Losing weight is hard for anyone, but for 78.6 million obese people in America, it’s especially difficult. Following a regimented diet of clean eating is only part of the equation. Exercise is the key to creating a physically, mentally, and emotionally healthier body. However, some of the moves may be too painful or nearly impossible for those carrying extra weight. Fortunately for many, small steps can lead to achieving large goals with rewarding long-term weight loss and health benefits.

There’s a new generation of overweight and obese adults on their way, which is why childhood nutrition and exercise intervention needs to be implemented as soon as a weight problem is identified. In the last 30 years, childhood obesity has more than doubled in children and quadrupled in adolescents, making it a public health epidemic, according to the Centers for Disease Control and Prevention (CDC). An obese person’s medical costs are nearly $1,500 higher than those with a normal body mass index (BMI), and that’s not counting the long-term future costs of children who grow up to develop type 2 diabetes, stroke, heart disease, and certain types of cancer.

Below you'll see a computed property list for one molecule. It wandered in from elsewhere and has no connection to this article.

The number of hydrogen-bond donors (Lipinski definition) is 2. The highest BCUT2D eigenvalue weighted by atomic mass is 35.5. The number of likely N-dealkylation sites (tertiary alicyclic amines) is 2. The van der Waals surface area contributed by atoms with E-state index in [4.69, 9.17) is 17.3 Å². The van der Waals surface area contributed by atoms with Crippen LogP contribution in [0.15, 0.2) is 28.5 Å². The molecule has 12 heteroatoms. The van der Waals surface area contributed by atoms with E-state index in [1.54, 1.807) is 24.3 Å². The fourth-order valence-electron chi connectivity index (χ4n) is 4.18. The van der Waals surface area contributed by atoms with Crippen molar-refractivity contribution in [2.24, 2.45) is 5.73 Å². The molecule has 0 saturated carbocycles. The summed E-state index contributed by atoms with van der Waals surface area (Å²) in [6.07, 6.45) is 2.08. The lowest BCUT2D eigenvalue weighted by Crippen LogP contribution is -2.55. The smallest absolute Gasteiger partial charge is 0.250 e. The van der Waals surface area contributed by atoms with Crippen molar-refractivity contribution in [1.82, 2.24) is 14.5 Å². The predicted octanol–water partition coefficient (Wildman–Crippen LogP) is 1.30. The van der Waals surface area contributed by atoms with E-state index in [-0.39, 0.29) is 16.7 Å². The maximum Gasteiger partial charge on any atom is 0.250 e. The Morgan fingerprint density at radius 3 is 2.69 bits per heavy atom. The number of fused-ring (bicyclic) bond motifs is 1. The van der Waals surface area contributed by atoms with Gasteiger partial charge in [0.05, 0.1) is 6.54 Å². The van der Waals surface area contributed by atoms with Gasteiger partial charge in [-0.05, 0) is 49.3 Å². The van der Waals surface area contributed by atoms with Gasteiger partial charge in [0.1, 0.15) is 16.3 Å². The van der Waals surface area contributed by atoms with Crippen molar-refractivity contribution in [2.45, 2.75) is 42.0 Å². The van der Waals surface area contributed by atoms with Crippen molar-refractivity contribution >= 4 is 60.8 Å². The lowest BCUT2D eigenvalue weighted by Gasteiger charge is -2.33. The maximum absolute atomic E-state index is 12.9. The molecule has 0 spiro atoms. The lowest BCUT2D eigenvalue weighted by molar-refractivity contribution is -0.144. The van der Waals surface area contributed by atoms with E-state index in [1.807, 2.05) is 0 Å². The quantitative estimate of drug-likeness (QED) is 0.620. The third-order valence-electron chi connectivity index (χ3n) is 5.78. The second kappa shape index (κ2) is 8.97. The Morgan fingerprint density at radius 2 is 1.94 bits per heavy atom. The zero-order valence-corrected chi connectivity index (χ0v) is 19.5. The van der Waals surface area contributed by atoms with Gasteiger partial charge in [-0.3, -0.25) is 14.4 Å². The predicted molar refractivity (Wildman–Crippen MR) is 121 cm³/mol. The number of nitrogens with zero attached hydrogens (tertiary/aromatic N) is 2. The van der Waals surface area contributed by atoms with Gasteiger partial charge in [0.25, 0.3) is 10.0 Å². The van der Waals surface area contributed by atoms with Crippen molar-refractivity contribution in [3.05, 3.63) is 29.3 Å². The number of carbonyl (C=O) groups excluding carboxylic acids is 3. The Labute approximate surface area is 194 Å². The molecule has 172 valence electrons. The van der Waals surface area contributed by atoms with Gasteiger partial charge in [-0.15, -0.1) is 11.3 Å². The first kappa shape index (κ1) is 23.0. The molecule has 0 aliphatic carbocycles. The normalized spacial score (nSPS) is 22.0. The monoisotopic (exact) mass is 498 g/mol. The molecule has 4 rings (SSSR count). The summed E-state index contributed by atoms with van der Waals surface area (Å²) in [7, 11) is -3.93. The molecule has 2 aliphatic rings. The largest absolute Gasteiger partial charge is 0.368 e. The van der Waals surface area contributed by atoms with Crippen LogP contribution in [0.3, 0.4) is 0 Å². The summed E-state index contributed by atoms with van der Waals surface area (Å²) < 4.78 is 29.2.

By committing to a tailored exercise and diet plan developed by you and your doctor, anyone with life-threatening excess weight can make great strides with their health. The American Heart Association stands by the Mediterranean diet as a reliable go-to for recipes and parameters to balance protein, carbohydrates, dairy, fruits, and vegetables. Knowing how many calories you should be eating and drinking a day can help you maintain or lose weight, while making sure it coincides with how many calories you’re burning each day. The AHA also advises at least 30 minutes of moderate physical activity for most or all days of the week.